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Thursday, October 17, 2019  Spokane, Washington  Est. May 19, 1883
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News >  Nation/World

Suit Challenges Albertson’s Pay Policies

By Associated Press

Albertson’s Inc. has been targeted by another class-action lawsuit alleging the supermarket chain illegally profits by coercing its employees to work off-the-clock without pay.

But Albertson’s spokesman Michael Read said the complaint filed in U.S. District Court in Boise on behalf of union and non-union employees in 17 states was the latest in a series of allegations the union has yet to back up with specific evidence that the company can investigate.

“This is a nicely orchestrated campaign of lawsuits, but we have not been able to look at any of the underlying claims,” Read said Monday.

Boise-based Albertson’s, which has more than 800 stores and 85,000 employees in 20 states, also faces related class-action lawsuits backed by the union in Washington, California and Florida. A fourth suit in New Mexico was brought on behalf of an individual plaintiff, the union said.

The complaints allege Albertson’s, the nation’s fourth-largest supermarket chain, threatens to discipline employees who claim unpaid wages for off-the-clock work.

The latest suit, filed last week, cited the case of former Albertson’s employee Lori M. Barton of Mountain Home, who worked as a manager and clerk from 1988-90 and 1992-97. It alleges Albertson’s retaliated against her through work assignments and subjected her to “coercive interrogation” by store security personnel after she filed a claim for payment of off-the-clock work late last year.

According to the complaint, Barton was given work assignments she could not complete within her scheduled hours.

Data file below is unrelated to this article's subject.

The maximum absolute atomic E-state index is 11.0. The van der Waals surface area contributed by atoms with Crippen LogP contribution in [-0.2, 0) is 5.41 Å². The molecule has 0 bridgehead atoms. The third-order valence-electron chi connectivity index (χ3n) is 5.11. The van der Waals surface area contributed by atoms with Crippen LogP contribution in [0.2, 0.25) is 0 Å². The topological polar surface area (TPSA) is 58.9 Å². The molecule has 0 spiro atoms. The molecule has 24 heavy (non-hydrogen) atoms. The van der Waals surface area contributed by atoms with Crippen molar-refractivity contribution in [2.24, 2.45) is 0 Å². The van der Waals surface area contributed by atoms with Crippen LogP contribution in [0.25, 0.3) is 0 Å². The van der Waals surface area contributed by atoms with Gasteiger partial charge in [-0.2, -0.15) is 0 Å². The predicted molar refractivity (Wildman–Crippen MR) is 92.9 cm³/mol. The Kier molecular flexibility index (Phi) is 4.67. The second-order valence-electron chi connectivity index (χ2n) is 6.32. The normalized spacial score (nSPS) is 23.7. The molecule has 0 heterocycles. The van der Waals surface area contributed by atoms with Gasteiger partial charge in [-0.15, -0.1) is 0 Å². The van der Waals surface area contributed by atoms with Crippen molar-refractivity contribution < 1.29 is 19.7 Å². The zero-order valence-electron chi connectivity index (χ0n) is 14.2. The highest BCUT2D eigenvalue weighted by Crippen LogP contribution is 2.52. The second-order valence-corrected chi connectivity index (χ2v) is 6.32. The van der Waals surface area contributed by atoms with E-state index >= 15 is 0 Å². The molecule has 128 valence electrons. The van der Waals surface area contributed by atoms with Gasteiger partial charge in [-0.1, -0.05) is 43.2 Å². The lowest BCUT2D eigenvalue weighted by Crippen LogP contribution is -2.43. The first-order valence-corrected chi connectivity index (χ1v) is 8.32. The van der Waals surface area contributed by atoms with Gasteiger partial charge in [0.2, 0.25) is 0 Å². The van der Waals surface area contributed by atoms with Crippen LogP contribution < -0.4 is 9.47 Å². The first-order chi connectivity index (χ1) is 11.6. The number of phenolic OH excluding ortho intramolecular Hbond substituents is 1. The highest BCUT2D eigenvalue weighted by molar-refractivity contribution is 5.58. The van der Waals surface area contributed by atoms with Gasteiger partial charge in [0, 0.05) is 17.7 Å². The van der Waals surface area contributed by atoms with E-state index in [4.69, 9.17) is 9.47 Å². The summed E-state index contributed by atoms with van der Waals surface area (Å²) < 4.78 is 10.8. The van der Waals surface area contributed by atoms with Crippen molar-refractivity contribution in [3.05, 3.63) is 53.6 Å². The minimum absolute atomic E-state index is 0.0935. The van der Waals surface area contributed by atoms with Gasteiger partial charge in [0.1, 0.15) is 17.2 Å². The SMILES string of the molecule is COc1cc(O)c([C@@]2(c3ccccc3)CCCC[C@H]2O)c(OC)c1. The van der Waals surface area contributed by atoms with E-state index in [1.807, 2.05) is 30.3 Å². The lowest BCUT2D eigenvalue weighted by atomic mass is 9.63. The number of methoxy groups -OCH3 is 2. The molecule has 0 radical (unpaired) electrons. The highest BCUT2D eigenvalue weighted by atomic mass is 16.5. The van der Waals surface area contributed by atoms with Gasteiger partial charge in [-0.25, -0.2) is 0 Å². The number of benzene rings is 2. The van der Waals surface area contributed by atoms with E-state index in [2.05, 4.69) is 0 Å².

She was threatened with reduced and changed hours, demotion and firing if she failed to complete the work during her shift.

“As a result, she worked off the clock in order not to suffer the threatened adverse treatment and she also witnessed other employees working off the clock,” the lawsuit says.

In addition, it contends that when Barton injured her shoulder at work her store director told her not to file a worker’s compensation claim. “She was told that her worker’s compensation claim would come off of the store bonuses and cost $5,000,” the complaint alleges.

Joe Peterson, a Seattle attorney hired by the union to handle the case, said the Albertson’s policy of docking managers’ bonuses when employees of their stores file worker’s compensation claims creates an environment in which workers fear retaliation.

However, Read said the United Food & Commercial Workers has not provided Albertson’s with copies of the statements and has pressured local union officials not to cooperate with the company’s attempts to resolve complaints.

Wordcount: 412
Tags: business

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